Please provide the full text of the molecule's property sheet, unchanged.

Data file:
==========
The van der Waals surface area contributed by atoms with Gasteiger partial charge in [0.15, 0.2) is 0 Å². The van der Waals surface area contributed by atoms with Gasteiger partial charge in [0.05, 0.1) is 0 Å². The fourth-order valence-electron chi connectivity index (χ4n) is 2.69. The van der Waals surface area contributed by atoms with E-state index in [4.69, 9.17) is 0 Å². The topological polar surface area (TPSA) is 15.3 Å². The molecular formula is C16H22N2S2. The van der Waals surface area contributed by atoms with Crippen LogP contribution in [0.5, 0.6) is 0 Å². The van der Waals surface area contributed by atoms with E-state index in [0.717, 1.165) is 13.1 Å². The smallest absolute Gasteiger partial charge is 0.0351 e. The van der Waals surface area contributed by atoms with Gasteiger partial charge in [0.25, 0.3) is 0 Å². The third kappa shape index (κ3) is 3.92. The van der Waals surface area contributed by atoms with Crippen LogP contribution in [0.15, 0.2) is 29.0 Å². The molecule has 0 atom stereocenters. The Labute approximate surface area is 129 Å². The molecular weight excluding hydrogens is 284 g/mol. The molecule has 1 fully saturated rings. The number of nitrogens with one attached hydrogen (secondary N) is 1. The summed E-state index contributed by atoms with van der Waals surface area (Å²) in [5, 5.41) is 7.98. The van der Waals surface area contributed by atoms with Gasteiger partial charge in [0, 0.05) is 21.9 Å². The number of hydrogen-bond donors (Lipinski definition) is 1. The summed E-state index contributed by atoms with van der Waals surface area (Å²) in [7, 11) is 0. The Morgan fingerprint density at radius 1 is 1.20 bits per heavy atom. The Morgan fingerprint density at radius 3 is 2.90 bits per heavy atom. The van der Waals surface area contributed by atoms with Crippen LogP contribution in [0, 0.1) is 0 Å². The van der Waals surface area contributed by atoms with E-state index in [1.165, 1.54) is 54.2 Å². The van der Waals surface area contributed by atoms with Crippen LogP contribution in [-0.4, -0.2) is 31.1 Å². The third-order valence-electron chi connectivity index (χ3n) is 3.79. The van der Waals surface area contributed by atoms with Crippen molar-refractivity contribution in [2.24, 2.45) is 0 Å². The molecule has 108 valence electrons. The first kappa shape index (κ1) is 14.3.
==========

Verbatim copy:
The van der Waals surface area contributed by atoms with Gasteiger partial charge in [0.15, 0.2) is 0 Å². The van der Waals surface area contributed by atoms with Gasteiger partial charge in [0.05, 0.1) is 0 Å². The fourth-order valence-electron chi connectivity index (χ4n) is 2.69. The van der Waals surface area contributed by atoms with E-state index in [4.69, 9.17) is 0 Å². The topological polar surface area (TPSA) is 15.3 Å². The molecular formula is C16H22N2S2. The van der Waals surface area contributed by atoms with Crippen LogP contribution in [0.5, 0.6) is 0 Å². The van der Waals surface area contributed by atoms with E-state index in [0.717, 1.165) is 13.1 Å². The smallest absolute Gasteiger partial charge is 0.0351 e. The van der Waals surface area contributed by atoms with Gasteiger partial charge in [0.25, 0.3) is 0 Å². The third kappa shape index (κ3) is 3.92. The van der Waals surface area contributed by atoms with Crippen LogP contribution in [0.15, 0.2) is 29.0 Å². The molecule has 0 atom stereocenters. The Labute approximate surface area is 129 Å². The molecular weight excluding hydrogens is 284 g/mol. The molecule has 1 fully saturated rings. The number of nitrogens with one attached hydrogen (secondary N) is 1. The summed E-state index contributed by atoms with van der Waals surface area (Å²) in [5, 5.41) is 7.98. The van der Waals surface area contributed by atoms with Gasteiger partial charge in [0, 0.05) is 21.9 Å². The number of hydrogen-bond donors (Lipinski definition) is 1. The summed E-state index contributed by atoms with van der Waals surface area (Å²) in [7, 11) is 0. The Morgan fingerprint density at radius 1 is 1.20 bits per heavy atom. The Morgan fingerprint density at radius 3 is 2.90 bits per heavy atom. The van der Waals surface area contributed by atoms with Crippen LogP contribution in [0, 0.1) is 0 Å². The van der Waals surface area contributed by atoms with E-state index in [1.165, 1.54) is 54.2 Å². The van der Waals surface area contributed by atoms with Crippen LogP contribution in [-0.4, -0.2) is 31.1 Å². The third-order valence-electron chi connectivity index (χ3n) is 3.79. The van der Waals surface area contributed by atoms with Crippen molar-refractivity contribution in [2.24, 2.45) is 0 Å². The molecule has 108 valence electrons. The first kappa shape index (κ1) is 14.3.